Against the backdrop of international terrorism, including a foiled bomb plot in Germany in 2007, and studies documenting failed integration, Germany's foreign imams have come under intense public scrutiny. One study discovered a pronounced conservative, fundamentalist streak among up to 20 percent of Islamic preachers in the country. Many of the imams possess little higher education, and some come from extremist ranks.I'm surprised that the number is only 20 percent, for I suspect that the percentage is higher. But the German state believes that the academic institutes called for by the German Council of Science and Humanities offers an answer, and Markschies agrees:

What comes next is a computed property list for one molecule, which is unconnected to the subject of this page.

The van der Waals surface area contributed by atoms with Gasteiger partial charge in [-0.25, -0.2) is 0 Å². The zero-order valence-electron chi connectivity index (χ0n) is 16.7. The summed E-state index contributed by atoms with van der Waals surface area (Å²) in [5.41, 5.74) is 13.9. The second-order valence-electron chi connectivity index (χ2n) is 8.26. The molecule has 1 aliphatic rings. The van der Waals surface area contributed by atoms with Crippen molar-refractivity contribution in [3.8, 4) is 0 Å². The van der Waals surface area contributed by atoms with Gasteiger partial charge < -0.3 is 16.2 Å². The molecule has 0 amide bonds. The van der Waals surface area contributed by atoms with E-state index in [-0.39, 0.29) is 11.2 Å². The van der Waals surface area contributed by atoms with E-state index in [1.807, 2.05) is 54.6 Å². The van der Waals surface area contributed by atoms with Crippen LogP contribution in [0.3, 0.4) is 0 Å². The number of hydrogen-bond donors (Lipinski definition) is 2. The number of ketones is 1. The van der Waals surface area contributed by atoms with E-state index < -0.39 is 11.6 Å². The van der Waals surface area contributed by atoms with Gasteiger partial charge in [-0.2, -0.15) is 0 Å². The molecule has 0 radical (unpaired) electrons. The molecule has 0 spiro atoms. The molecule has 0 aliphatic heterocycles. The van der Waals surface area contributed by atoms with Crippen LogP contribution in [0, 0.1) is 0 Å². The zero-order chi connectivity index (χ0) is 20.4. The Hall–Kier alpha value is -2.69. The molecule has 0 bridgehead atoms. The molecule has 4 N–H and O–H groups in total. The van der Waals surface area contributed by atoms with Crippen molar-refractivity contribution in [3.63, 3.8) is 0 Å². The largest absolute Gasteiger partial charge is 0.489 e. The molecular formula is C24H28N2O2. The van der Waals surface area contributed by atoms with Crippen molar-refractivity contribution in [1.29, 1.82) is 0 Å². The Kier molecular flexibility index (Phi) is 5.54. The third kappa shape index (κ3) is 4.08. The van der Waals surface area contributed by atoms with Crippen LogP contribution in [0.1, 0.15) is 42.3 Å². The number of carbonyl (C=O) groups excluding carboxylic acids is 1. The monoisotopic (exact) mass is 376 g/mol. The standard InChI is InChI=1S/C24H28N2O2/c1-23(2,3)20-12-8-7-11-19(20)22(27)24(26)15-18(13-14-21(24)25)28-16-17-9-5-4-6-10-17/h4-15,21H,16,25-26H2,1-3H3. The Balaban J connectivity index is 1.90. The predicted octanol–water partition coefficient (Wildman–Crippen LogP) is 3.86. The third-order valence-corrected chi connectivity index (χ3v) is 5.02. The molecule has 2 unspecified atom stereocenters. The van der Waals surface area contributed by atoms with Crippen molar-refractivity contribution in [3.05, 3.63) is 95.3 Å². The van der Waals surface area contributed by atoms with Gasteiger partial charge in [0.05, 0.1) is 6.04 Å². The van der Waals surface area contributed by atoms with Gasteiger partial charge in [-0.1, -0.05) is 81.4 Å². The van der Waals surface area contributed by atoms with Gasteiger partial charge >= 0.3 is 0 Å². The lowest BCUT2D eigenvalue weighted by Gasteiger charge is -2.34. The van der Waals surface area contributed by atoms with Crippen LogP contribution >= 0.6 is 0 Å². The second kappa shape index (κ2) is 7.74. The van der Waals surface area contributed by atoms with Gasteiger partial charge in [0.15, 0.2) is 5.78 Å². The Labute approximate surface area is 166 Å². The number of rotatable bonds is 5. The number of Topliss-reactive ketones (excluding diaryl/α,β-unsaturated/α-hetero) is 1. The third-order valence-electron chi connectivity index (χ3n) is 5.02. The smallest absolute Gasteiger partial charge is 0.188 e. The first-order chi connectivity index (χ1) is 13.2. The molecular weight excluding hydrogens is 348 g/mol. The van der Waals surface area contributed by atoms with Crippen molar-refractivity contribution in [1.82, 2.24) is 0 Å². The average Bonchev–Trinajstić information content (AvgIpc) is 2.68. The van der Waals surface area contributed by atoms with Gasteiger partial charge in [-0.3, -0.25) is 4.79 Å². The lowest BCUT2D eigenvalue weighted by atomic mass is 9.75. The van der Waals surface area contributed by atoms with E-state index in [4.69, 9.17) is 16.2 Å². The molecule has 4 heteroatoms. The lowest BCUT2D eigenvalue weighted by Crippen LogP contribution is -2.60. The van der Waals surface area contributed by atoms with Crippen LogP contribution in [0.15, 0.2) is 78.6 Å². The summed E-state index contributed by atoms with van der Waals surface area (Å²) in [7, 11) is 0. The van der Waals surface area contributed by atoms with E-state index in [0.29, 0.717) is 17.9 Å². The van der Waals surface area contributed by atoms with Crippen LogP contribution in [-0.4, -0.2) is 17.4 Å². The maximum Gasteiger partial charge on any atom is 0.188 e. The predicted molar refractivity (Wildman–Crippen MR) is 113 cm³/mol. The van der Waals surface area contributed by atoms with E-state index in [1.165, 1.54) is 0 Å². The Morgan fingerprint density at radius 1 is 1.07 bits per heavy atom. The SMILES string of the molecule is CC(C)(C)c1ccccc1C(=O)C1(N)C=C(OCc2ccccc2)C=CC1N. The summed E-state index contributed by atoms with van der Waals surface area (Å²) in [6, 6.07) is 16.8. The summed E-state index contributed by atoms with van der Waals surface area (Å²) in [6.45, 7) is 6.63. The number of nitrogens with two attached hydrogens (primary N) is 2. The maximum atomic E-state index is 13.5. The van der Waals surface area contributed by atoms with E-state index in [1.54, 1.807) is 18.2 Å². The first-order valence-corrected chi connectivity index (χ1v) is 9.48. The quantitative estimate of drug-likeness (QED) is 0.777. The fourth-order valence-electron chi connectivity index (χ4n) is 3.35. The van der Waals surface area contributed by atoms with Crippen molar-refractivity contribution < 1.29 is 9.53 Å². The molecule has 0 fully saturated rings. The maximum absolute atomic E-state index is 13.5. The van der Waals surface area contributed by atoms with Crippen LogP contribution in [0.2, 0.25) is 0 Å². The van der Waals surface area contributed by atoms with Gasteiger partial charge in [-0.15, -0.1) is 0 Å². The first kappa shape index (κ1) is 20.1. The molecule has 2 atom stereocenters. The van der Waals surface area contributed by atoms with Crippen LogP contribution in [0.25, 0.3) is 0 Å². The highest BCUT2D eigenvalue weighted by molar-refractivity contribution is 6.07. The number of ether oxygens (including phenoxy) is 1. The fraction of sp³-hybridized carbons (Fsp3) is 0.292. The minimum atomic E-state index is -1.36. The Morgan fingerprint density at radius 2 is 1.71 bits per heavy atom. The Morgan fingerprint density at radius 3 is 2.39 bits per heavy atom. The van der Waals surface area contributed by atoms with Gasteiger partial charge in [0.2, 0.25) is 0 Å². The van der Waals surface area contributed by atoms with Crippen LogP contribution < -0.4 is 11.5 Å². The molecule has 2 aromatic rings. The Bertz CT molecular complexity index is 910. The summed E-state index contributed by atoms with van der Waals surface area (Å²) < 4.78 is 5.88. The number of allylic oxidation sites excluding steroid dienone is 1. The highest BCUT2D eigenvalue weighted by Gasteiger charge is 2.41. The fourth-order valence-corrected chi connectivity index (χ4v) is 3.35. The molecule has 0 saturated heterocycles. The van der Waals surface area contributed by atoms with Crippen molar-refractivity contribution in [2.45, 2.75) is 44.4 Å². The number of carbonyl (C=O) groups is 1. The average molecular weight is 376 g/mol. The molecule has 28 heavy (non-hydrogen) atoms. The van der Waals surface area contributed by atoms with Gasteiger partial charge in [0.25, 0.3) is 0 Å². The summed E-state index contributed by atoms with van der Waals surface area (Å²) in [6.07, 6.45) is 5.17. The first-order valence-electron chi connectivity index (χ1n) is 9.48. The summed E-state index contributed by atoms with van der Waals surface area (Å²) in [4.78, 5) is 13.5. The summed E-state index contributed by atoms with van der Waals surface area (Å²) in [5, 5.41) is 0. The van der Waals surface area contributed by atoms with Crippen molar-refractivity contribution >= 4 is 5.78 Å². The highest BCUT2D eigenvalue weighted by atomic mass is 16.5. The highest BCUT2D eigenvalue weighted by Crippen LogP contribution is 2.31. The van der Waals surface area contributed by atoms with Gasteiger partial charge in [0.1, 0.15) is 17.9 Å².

The kind of academically rigorous theology that will be offered at Germany's universities, says Humboldt University's Markschies, is something rare even in the Muslim world. "Islam lacks a Western-type theology, characterized by a critical, open-minded discourse about its texts, its assumptions, and its history," says Markschies, who'd like to see one of the institutes find a home in Berlin. "The Christian religions have engaged with the Enlightenment and issues like human rights and personal liberty for some 200 years, which still has to happen in Islam. Bringing Islam into the German universities will compel it to face discourses about democratic norms and will ultimately change it, the way Christianity changed when it confronted modernity."I hope so, but success in attaining this goal will come only if Muslims themselves accept the aims and the institutes, and this acceptance would have to come not only through openness on the part of German Muslims but on the part of Muslims throughout the world, for Islam in Germany -- as in Europe generally -- cannot be isolated from religious currents within global Islam. There will be great resistance to an Enlightenment-based Islam in the worldwide Muslim community, for as Markschies has pointed out, "Islam lacks a Western-type theology, characterized by a critical, open-minded discourse about its texts, its assumptions, and its history," and that's a fact about the 1.5 billion Muslims of the Islamic world, not just about Germany's four million Muslims. And even German experts warn of unintended consequences: